In a key development in space research, astronomers have discovered water vapour in the atmosphere of a distant exoplanet called K2-18b for the first time. According to researchers at the Center for Space Exochemistry Data (CSED) at the University College London (UCL), K2-18b, which has a mass eight times greater than that of the Earth, is orbiting a small red dwarf star about 110 light-years away in the constellation Leo.
The exoplanet was discovered by NASA’s Kepler Space Telescope in 2015. According to scientists, the latest development is the first-ever successful detection of the atmosphere for an exoplanet which is orbiting in its star’s “habitable zone,” a distance where water could be available in the form of liquid.
Given its larger mass, the surface gravity of K2-18b exoplanet is much higher than that of the Earth. Also, the high level of activity of its red dwarf star, the planet may be more hostile than Earth and is likely to be exposed to more radiation.
According to the findings of the research that was recently published in Nature Astronomy, using the archive data from 2016 and 2017 captured by the NASA/ESA Hubble Space Telescope, scientists developed open-source algorithms to analyse the starlight filtered through K2-18b’s atmosphere. The results showed the molecular signature of water vapour and also indicated the presence of hydrogen and helium in the atmosphere of K2-18b.
“Finding water in a potentially habitable world other than Earth is incredibly exciting. K2-18b is not ‘Earth 2.0’ as it is significantly heavier and has a different atmospheric composition. However, it brings us closer to answering the fundamental question: Is the Earth unique?” Dr. Angelos Tsiaras, the first author of the research from CSED said in a statement.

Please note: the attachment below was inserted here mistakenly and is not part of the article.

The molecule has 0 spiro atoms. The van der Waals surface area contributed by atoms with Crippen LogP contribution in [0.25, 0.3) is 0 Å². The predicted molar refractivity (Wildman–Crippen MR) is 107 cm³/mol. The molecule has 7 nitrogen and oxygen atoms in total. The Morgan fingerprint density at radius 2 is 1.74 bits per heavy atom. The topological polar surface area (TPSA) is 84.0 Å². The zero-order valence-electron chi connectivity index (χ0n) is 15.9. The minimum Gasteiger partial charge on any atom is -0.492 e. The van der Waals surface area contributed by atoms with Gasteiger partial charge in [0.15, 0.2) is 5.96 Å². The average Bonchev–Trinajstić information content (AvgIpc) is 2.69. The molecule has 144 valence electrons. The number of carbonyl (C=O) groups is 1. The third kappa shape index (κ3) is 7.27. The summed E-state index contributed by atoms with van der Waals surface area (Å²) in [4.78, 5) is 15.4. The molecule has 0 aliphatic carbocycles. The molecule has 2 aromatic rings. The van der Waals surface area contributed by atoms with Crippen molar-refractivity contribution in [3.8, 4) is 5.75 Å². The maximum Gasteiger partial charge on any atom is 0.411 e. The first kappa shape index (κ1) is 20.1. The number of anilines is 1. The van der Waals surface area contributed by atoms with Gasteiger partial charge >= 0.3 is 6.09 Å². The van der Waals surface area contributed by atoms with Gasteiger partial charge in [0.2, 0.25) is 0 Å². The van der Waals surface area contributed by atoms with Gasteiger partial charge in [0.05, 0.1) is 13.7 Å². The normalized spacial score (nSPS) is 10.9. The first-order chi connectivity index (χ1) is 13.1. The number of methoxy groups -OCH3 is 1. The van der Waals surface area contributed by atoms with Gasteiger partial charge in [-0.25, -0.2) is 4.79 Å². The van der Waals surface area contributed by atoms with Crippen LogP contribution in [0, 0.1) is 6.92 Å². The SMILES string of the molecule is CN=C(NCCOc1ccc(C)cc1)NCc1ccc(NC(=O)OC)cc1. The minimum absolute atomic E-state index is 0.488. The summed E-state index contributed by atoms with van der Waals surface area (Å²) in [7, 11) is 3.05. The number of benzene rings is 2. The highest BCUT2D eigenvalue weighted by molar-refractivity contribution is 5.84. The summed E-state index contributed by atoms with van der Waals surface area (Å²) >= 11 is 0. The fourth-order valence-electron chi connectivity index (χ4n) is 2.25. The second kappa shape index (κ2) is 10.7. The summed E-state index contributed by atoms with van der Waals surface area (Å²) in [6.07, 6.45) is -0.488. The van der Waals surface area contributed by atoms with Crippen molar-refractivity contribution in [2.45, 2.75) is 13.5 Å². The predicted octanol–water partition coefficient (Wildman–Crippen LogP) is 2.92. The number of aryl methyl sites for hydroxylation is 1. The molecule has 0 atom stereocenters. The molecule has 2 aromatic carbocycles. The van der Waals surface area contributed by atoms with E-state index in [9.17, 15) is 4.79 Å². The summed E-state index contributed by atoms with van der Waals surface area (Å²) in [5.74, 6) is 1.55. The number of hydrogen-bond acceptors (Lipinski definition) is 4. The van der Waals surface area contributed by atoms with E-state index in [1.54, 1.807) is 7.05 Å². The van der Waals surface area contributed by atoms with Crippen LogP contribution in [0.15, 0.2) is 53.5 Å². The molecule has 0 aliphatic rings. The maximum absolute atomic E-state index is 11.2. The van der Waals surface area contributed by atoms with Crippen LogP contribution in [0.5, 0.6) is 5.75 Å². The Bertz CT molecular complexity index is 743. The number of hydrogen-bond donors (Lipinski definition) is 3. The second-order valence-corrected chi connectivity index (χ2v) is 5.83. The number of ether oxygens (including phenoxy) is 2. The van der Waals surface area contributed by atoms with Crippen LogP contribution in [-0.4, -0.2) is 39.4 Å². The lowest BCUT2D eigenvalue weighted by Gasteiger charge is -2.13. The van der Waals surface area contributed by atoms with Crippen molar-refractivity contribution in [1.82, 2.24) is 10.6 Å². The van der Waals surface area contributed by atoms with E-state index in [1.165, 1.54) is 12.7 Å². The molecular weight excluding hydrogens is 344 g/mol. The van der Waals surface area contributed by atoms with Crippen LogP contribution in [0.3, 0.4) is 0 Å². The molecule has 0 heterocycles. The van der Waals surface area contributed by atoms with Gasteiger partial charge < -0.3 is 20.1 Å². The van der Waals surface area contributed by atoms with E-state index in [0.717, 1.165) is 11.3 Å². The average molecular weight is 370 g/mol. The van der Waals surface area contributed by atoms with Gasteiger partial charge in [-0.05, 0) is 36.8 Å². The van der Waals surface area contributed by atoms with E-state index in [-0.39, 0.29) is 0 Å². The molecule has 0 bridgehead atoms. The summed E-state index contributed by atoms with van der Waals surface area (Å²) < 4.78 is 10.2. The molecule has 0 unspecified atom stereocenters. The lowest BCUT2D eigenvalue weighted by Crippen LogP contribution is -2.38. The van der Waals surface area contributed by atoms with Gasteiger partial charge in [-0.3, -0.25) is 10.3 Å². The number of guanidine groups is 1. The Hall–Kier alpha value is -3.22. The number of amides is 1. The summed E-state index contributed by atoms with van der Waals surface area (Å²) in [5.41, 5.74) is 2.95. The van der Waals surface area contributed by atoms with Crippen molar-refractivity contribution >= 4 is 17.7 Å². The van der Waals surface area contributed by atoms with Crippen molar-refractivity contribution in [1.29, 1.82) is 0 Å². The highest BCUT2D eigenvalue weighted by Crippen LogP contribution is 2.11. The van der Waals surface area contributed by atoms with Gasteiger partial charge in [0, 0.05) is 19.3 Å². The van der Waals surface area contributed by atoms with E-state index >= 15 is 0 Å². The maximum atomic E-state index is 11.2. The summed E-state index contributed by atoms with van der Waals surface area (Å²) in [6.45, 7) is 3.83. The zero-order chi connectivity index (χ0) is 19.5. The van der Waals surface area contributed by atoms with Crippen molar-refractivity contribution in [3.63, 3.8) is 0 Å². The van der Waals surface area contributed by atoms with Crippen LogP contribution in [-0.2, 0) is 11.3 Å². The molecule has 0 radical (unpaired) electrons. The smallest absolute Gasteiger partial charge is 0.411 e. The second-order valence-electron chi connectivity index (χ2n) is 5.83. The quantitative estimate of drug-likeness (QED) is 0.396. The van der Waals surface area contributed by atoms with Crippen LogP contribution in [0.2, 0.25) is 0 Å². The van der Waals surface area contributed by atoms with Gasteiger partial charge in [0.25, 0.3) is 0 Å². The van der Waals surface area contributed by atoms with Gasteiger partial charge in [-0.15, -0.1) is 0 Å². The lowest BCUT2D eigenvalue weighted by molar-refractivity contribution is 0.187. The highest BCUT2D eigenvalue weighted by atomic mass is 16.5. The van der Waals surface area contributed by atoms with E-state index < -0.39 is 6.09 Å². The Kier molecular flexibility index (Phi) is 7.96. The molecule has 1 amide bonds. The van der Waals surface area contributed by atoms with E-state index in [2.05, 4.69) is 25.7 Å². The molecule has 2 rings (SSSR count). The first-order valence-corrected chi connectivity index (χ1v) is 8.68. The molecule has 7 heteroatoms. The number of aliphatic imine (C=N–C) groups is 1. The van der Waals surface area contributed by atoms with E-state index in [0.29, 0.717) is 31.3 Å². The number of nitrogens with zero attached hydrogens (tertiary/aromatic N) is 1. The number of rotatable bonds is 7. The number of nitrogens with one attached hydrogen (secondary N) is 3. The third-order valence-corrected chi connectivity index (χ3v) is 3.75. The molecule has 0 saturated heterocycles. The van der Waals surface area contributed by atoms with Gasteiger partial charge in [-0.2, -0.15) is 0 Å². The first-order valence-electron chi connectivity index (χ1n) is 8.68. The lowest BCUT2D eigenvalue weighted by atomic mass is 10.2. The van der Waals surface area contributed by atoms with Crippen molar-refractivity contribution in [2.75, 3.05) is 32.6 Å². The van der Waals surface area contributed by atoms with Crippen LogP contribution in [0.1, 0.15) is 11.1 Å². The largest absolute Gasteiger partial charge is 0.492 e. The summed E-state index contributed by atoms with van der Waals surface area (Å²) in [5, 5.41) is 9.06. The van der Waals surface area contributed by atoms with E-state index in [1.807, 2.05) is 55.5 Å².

The researchers also believe that other molecules including nitrogen and methane may be present in K2-18b but, with current observations, they remain undetectable. Further studies in this regard are necessary for estimating the cloud coverage and the percentage of water that is present in the atmosphere.
“This study contributes to our understanding of habitable worlds beyond our Solar System and marks a new era in exoplanet research, crucial to ultimately placing the Earth, our only home, into the greater picture of the Cosmos,” Tsiaras said.
The K2-18b is one of the hundreds of “super-Earths” discovered by the Kepler Space Telescope. According to NASA, its TESS mission is expected to detect hundreds of more super-Earths in the coming years. The next generation of space telescopes, including the James Webb Space Telescope, will be able to characterize exoplanet atmospheres in more detail.